The Haunted, Bentley Little, 2012
(MAY CONTAIN SPOILERS)
My favorite quote: “I was in the room where things grow old.”
Most interesting characters: Honestly, the only characters here that really captured my interest were the neighbors who snuck into the basement during a party for a frantic, satanic quickie — a tryst that even involved a naked Barbie doll, apropos of nothing
Opening scene: Julian, father of two, is rushing outside, hollering at three skateboarders to get off his driveway, and longing for the “good old days” of peace and quiet
The gist: An annoying and unrealistic couple move into a haunted house
Greatest strengths: Shock value. Bentley Little is like that guy who sneaks up on you and gooses you when you’re trying to concentrate — but with books. A part of me loves it and a part of me hates it
Standout achievements: The Haunted made me laugh out loud. I’m not sure that was Bentley Little’s desired effect, but it’s true. I laughed a lot
Fun Facts: The Haunted is one of the only books I’ve ever removed from my library. It wasn’t an act of aggression or anything, I just needed more room and something had to go. This was my first choice
Other media: N/A
Additional thoughts: I’ve been putting off this review because I have some issues with this book that may not come across as being very kind. I feel like I’m walking a fine line here between showing respect to the author (Bentley Little is inarguably one of the masters of his field) and pointing out the unfortunate obvious.
So here’s the thing … I’m not going to lie: I was totally distracted by all the people acting like grumpy old men in this book. There. I said it. The majority of the adult characters in The Haunted are about my age, and I’m here to tell you, my generation is not as technologically out of the loop as Bentley Little seems to think. It’s obvious to me that Bentley Little has fallen behind the times himself and unfortunately, it really shows in his writing — or at least it does in The Haunted. This book is riddled with passages that read like a disgruntled old man pontificating on the sad state of the world “nowadays” — and by the way, get off his lawn!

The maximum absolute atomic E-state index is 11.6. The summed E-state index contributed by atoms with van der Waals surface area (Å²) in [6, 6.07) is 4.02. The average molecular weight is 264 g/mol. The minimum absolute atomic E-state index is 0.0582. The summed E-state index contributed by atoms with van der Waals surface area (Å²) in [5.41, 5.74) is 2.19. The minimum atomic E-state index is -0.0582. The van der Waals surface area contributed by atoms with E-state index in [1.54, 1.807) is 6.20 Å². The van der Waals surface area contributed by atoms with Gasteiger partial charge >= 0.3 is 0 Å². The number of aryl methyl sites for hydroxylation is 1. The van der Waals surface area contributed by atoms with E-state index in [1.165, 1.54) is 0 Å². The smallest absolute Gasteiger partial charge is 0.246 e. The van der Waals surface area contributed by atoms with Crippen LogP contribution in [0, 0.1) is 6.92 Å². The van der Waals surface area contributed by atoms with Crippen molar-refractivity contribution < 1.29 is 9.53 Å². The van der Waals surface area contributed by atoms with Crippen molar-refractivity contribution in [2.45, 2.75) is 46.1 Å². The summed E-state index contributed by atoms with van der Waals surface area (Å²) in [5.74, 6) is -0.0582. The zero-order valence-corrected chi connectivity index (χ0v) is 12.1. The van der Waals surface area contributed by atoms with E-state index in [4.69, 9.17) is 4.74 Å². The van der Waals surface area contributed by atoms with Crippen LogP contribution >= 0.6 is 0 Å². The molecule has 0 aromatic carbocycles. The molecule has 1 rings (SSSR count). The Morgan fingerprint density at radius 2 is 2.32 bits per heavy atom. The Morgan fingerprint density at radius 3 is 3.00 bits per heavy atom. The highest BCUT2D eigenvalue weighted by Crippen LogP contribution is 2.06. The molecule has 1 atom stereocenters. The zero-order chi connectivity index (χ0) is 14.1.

Here are a few (but far from the extent of) examples of what I mean:
“Claire shook her head as she read the e-mails. She had learned to read and write before the advent of the online age and still felt out of place in the e e cummings world of the Internet, where nothing was capitalized, periods were known as dots, and the normal rules of grammar and punctuation did not apply.”
And my personal favorite:
“She passed by the edge of the crowd, keeping a wide berth around a red-faced older woman who was shaking her fist in the air and shouting, “I want my country back!” When did people get so angry? Claire wondered.”
Okay … let’s talk about the first example. Claire is in her thirties, and even if you take into account that The Haunted was written ten years ago, that would put her in her forties now. Either way, she’s my age, and people my age simply aren’t this baffled by emails and modern styles of communication. I, too, was raised before the advent of the internet (which doesn’t need to be capitalized anymore, by the way) and yes, at first, it was a little confusing. But let’s be honest: It hasn’t been “new” since the mid-90s — almost thirty years ago now. Anyone as young as Claire (and her husband, who’s even more grumpy-old-manny than she is) moving through the world, going to work, and being part of modern society is going to naturally adapt. They just are. (I can already hear some of you out there arguing with that, but the point is, I didn’t believe these characters. Their views came across more like Grandpa eulogizing the good old days than the genuine beliefs of a married couple functioning in the modern world, both at the tops of their fields. Not very nice, I suppose, but I stand by it).
As for the second example … When did people get so angry about the state of the world? I can only assume Bentley Little somehow missed the 60s entirely. And why is it that when people reach a certain age, their recollection of the past becomes so soft? One look at the history of the world at any given time in any given place ought to alleviate one’s illusions of such a tame and tender past. Black Plague, anyone? The Salem Witch Trials of 1692? The French Revolution? The Spanish Inquisition? Vietnam? The 1980s AIDS outbreak of New York? Roe vs. Wade? You see my point
Hit or Miss: Sadly, it’s a big fat miss for me. I just couldn’t get past the characters
Haunt me: alistaircross.com